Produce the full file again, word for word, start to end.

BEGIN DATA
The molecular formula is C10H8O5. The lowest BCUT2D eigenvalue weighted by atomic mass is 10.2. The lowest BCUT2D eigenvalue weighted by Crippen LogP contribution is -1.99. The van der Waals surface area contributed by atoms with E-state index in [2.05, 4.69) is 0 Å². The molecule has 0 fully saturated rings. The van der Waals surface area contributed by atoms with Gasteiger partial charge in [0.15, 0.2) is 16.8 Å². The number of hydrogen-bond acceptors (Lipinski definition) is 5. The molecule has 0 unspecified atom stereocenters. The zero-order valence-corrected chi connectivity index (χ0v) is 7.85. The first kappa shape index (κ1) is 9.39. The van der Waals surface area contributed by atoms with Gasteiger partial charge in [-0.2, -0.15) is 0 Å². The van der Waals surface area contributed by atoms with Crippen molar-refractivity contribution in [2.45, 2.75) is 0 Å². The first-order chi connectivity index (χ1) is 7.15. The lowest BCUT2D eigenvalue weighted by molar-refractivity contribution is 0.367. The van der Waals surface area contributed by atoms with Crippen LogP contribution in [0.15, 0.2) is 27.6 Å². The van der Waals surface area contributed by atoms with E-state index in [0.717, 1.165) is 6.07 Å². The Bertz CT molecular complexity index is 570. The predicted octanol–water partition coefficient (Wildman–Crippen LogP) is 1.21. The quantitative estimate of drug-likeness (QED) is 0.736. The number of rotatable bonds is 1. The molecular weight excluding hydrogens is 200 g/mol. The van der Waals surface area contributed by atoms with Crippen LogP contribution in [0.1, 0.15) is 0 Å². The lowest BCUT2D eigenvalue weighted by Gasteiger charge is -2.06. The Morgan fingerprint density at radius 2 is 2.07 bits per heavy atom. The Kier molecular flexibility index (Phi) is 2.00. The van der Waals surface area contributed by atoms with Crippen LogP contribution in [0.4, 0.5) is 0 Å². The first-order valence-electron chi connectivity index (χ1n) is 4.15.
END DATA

The molecular formula is C10H8O5. The lowest BCUT2D eigenvalue weighted by atomic mass is 10.2. The lowest BCUT2D eigenvalue weighted by Crippen LogP contribution is -1.99. The van der Waals surface area contributed by atoms with E-state index in [2.05, 4.69) is 0 Å². The molecule has 0 fully saturated rings. The van der Waals surface area contributed by atoms with Gasteiger partial charge in [0.15, 0.2) is 16.8 Å². The number of hydrogen-bond acceptors (Lipinski definition) is 5. The molecule has 0 unspecified atom stereocenters. The zero-order valence-corrected chi connectivity index (χ0v) is 7.85. The first kappa shape index (κ1) is 9.39. The van der Waals surface area contributed by atoms with Gasteiger partial charge in [-0.2, -0.15) is 0 Å². The van der Waals surface area contributed by atoms with Crippen molar-refractivity contribution in [2.45, 2.75) is 0 Å². The first-order chi connectivity index (χ1) is 7.15. The lowest BCUT2D eigenvalue weighted by molar-refractivity contribution is 0.367. The van der Waals surface area contributed by atoms with Crippen LogP contribution in [0.15, 0.2) is 27.6 Å². The van der Waals surface area contributed by atoms with E-state index in [0.717, 1.165) is 6.07 Å². The Bertz CT molecular complexity index is 570. The predicted octanol–water partition coefficient (Wildman–Crippen LogP) is 1.21. The quantitative estimate of drug-likeness (QED) is 0.736. The number of rotatable bonds is 1. The molecular weight excluding hydrogens is 200 g/mol. The van der Waals surface area contributed by atoms with Crippen LogP contribution in [0.1, 0.15) is 0 Å². The lowest BCUT2D eigenvalue weighted by Gasteiger charge is -2.06. The Morgan fingerprint density at radius 2 is 2.07 bits per heavy atom. The Kier molecular flexibility index (Phi) is 2.00. The van der Waals surface area contributed by atoms with Crippen LogP contribution in [0.4, 0.5) is 0 Å². The first-order valence-electron chi connectivity index (χ1n) is 4.15.